We are letting ourselves become more of a minority by staying within our groups, and not welcoming all others with a hearing loss, no matter if they have hearing aids, an implant, use sign, use speech, etc.. I have never felt part of the deaf community, because they didn’t allow any who happened to speak and not sign into it. That’s got to stop. So much whining about the invisibility of our community and people like me aren’t welcomed into it by virtue of the fact I do not sign.

For change to happen, it needs to start within first.

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15 thoughts on “A Statement

  1. shoot….I left out one important word, “not” I wanted to say “many parents are or were NOT given full information…”

  2. I’m deaf, raised with ASL, went to oral school, have CI (though I wear it off and on) since i was 45 years old. It helped me with my old job but when i asked for a VP or interpreter, my former manager gave me a hard time. He wasn’t supportive. So the CI itself doesn’t seem to change their attitudes about additional accommodations I need to perform my job. He saw VP/interpeters as too much money.

    I agree that a CI is only a tool. I think part of the argument I’ve seen not here but elsewhere is how many parents are or were given FULL information. Many audiologists wouldn’t include the information about ASL. I think that’s a sore point.

  3. I agree with you that “Only we can show how helpful sign language is, and how children can succeed having access to both sign language and the spoken language.” I was also raised oral and learned ASL as a second language when I was a young teenager. Yesterday I went to a cued speech presentation at a meeting held by my local HLAA, and can see how cued speech would help me with all of those words that look the same on the lips. In the Fall of 2012, I stopped hearing anything with my hearing aid & during the winter of 2013 I got a CI. Around that time, I joined online FB groups having to do with CIs for support with learning more about using my new CI. I was surprised to find, in 2013 (and now 2014) that the people I regularly found myself trying to educate were at the opposite end of the extreme of which you write. While I can, thankfully, count these people on only one hand, they are the ones who will tell you to not use your / your child’s eyes or hands to learn and use language. They will tell you to “save it for later.” We also need to show these people that deaf people are smart, we can succeed at both simultaneously, and that access to language via the eyes and/or hands should not be denied. I left the largest CI group on FB earlier this Spring because the most active of the admins freely made dismissive & negative comments about the Deaf community, despite having no experience with it. In sum, I agree with you that “children can succeed having access to both.”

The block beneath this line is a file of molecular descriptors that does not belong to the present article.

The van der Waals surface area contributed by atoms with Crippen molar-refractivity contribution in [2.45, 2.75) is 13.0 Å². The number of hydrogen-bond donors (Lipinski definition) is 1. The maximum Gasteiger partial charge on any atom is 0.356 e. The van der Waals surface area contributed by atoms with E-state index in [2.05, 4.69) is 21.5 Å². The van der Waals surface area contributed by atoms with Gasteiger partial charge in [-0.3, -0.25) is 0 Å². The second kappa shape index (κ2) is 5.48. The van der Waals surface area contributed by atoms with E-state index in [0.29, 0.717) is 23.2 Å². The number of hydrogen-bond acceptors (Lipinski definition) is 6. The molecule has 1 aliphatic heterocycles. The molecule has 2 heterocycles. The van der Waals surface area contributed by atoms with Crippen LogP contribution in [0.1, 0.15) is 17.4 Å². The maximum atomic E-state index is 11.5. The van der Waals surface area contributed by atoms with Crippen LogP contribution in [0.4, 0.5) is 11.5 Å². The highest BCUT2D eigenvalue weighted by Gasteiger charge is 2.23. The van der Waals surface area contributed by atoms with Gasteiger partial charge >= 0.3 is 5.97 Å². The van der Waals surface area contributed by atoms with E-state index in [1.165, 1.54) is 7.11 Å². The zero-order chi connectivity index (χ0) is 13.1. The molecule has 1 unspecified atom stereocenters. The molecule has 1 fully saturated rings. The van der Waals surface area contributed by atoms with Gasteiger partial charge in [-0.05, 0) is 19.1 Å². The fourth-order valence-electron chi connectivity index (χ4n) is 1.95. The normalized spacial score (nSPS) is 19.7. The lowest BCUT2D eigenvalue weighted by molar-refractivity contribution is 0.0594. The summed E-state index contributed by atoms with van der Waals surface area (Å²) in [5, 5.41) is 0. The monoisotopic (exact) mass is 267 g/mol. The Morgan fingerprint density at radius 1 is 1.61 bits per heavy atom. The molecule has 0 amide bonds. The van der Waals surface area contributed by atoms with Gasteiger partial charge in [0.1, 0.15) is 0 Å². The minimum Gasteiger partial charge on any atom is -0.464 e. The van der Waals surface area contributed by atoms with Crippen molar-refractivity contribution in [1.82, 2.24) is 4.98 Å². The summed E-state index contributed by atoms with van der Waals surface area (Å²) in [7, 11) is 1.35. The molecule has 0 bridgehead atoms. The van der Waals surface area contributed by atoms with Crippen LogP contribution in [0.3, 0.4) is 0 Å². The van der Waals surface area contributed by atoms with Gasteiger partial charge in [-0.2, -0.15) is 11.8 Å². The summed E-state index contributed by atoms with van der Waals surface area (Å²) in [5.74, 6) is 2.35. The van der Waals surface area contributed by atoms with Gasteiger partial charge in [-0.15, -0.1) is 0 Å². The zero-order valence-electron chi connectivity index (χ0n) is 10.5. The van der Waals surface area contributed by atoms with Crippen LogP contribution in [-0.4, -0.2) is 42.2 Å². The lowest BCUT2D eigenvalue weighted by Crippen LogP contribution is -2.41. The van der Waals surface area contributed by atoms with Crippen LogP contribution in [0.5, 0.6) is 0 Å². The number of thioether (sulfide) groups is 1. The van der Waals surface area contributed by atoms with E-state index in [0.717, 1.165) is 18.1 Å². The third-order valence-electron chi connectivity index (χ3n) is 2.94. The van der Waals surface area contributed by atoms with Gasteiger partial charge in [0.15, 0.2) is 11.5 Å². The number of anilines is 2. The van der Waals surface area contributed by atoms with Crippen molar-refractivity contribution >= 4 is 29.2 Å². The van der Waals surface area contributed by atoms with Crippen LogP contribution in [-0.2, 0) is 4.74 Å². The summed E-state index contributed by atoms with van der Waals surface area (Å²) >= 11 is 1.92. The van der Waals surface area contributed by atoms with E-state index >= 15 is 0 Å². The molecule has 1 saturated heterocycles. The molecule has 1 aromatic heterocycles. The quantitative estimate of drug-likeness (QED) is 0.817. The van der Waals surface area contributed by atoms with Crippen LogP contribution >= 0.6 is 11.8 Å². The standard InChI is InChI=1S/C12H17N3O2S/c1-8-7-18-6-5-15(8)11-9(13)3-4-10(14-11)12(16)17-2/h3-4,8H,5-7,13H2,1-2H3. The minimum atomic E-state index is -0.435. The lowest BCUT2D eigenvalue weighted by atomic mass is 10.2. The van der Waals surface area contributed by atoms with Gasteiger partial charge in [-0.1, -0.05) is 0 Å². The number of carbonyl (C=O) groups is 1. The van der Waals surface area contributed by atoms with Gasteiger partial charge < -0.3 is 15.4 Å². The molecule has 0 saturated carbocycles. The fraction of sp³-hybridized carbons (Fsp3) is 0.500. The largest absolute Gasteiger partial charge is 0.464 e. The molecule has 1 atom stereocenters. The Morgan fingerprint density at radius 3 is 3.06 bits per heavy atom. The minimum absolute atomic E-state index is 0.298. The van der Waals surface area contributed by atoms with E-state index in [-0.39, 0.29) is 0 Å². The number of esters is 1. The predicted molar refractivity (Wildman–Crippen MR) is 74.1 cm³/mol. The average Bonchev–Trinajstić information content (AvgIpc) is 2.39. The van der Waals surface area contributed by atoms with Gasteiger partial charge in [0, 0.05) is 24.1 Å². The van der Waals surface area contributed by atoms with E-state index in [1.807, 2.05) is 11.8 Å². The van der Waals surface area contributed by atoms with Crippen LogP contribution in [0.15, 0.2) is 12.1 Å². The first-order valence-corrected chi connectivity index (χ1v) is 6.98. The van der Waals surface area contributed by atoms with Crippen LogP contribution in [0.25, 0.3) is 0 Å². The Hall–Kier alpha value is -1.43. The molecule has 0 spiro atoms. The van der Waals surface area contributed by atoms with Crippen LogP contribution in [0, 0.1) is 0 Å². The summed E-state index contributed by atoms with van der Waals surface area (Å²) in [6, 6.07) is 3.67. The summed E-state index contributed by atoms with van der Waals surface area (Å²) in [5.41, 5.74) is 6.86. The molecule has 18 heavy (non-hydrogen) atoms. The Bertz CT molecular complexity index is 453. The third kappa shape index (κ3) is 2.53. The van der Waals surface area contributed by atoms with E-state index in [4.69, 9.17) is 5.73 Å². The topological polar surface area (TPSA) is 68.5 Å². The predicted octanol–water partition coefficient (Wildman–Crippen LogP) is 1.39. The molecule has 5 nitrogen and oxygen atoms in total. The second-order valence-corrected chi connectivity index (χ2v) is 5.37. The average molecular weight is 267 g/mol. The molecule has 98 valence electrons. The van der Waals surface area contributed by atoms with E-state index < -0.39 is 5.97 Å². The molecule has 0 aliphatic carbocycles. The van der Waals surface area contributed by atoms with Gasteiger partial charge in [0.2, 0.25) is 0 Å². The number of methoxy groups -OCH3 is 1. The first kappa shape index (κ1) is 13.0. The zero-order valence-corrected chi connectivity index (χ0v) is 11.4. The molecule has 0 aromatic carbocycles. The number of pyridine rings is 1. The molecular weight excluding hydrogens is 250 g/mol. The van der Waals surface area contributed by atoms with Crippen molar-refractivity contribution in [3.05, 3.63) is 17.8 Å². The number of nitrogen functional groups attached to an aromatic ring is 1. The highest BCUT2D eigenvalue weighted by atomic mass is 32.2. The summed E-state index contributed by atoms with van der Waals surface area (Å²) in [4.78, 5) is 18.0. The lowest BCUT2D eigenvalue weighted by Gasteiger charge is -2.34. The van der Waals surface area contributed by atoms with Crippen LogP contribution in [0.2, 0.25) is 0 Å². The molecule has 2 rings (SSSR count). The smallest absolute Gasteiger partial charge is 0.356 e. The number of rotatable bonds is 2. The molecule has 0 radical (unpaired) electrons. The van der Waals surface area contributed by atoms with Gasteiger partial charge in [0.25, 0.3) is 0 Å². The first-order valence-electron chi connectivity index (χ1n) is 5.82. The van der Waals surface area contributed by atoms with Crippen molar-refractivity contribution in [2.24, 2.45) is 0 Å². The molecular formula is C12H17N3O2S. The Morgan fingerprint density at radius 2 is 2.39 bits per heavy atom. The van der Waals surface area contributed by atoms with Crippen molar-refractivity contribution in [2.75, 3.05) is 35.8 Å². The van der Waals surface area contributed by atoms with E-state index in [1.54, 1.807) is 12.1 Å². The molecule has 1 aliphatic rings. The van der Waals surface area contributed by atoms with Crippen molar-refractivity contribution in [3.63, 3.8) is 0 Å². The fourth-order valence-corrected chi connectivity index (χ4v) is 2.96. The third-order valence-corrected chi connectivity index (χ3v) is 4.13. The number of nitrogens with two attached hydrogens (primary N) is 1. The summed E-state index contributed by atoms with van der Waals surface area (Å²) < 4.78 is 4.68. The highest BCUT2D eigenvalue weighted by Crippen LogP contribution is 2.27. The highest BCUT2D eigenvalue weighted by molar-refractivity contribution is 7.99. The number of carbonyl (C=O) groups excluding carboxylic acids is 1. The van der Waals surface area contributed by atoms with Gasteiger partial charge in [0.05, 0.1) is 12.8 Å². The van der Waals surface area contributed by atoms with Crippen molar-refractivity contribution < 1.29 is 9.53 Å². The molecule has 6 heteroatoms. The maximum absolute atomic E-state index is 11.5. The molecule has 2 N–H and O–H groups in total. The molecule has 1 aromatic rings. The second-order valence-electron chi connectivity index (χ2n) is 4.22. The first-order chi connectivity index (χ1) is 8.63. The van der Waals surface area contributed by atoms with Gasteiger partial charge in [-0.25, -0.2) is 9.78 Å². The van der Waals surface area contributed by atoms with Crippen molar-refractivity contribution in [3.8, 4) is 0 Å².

• Well said. In this day and age such restrictive viewpoints shouldn’t exist from both sides. It serves our children no purpose.

    • I personally think many of the deaf need to get into the present, and get out of the past and get with the times. The landscape of our community is changing, with previously hearing people joining our ranks through disease, through no fault of their own and need OUR HELP AND EXPERIENCE to adjust. More children than ever are born to hearing parents who need to be welcomed, no matter what decisions parents make on their communication development or use of hearing aids and CI. They’re just as deaf as those born to deaf parents.

      We are letting ourselves become more of a minority by staying within our groups, and not welcoming all others with a hearing loss, no matter if they have hearing aids, an implant, use sign, use speech, etc.. I have never felt part of the deaf community, because they didn’t allow any who happened to speak and not sign into it. That’s got to stop. So much whining about the invisibility of our community and people like me aren’t welcomed into it by virtue of the fact I do not sign.

      For change to happen, it needs to start within first.

  4. thank you!!! i have worked with the Deaf and Hard of Hearing for 36 years….we need to focus on the now , and accept individual choices , not pass judgement!